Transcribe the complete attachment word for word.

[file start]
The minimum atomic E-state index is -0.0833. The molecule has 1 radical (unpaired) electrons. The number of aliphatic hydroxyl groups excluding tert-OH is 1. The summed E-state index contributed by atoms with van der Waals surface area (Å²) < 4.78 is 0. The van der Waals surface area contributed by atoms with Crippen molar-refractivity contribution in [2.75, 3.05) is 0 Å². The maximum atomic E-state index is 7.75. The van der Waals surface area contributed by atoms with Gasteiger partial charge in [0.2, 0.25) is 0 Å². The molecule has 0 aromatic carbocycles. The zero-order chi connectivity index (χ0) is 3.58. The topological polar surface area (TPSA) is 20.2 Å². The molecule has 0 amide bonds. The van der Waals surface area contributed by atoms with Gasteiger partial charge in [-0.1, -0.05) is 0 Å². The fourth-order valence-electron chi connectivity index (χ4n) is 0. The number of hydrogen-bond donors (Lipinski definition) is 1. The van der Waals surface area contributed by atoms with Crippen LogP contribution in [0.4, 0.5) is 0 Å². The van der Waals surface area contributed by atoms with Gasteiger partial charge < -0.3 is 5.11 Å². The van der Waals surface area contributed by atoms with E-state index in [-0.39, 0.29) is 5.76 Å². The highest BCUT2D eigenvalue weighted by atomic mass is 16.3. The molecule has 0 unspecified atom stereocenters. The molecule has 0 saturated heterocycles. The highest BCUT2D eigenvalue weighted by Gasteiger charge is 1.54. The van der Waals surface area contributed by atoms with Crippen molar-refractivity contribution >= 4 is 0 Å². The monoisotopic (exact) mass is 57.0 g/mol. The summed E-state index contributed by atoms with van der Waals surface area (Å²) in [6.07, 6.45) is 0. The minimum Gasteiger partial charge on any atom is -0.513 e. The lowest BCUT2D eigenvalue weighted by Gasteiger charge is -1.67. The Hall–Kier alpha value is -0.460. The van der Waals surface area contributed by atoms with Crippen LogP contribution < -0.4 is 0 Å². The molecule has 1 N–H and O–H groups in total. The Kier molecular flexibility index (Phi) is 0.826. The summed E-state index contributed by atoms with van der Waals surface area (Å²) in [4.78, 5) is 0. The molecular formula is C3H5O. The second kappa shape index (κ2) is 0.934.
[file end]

The minimum atomic E-state index is -0.0833. The molecule has 1 radical (unpaired) electrons. The number of aliphatic hydroxyl groups excluding tert-OH is 1. The summed E-state index contributed by atoms with van der Waals surface area (Å²) < 4.78 is 0. The van der Waals surface area contributed by atoms with Crippen molar-refractivity contribution in [2.75, 3.05) is 0 Å². The maximum atomic E-state index is 7.75. The van der Waals surface area contributed by atoms with Gasteiger partial charge in [0.2, 0.25) is 0 Å². The molecule has 0 aromatic carbocycles. The zero-order chi connectivity index (χ0) is 3.58. The topological polar surface area (TPSA) is 20.2 Å². The molecule has 0 amide bonds. The van der Waals surface area contributed by atoms with Gasteiger partial charge in [-0.1, -0.05) is 0 Å². The fourth-order valence-electron chi connectivity index (χ4n) is 0. The number of hydrogen-bond donors (Lipinski definition) is 1. The van der Waals surface area contributed by atoms with Crippen LogP contribution in [0.4, 0.5) is 0 Å². The van der Waals surface area contributed by atoms with Gasteiger partial charge < -0.3 is 5.11 Å². The van der Waals surface area contributed by atoms with E-state index in [-0.39, 0.29) is 5.76 Å². The highest BCUT2D eigenvalue weighted by atomic mass is 16.3. The molecule has 0 unspecified atom stereocenters. The molecule has 0 saturated heterocycles. The highest BCUT2D eigenvalue weighted by Gasteiger charge is 1.54. The van der Waals surface area contributed by atoms with Crippen molar-refractivity contribution >= 4 is 0 Å². The monoisotopic (exact) mass is 57.0 g/mol. The summed E-state index contributed by atoms with van der Waals surface area (Å²) in [6.07, 6.45) is 0. The minimum Gasteiger partial charge on any atom is -0.513 e. The lowest BCUT2D eigenvalue weighted by Gasteiger charge is -1.67. The Hall–Kier alpha value is -0.460. The van der Waals surface area contributed by atoms with Crippen LogP contribution < -0.4 is 0 Å². The molecule has 1 N–H and O–H groups in total. The Kier molecular flexibility index (Phi) is 0.826. The summed E-state index contributed by atoms with van der Waals surface area (Å²) in [4.78, 5) is 0. The molecular formula is C3H5O. The second kappa shape index (κ2) is 0.934.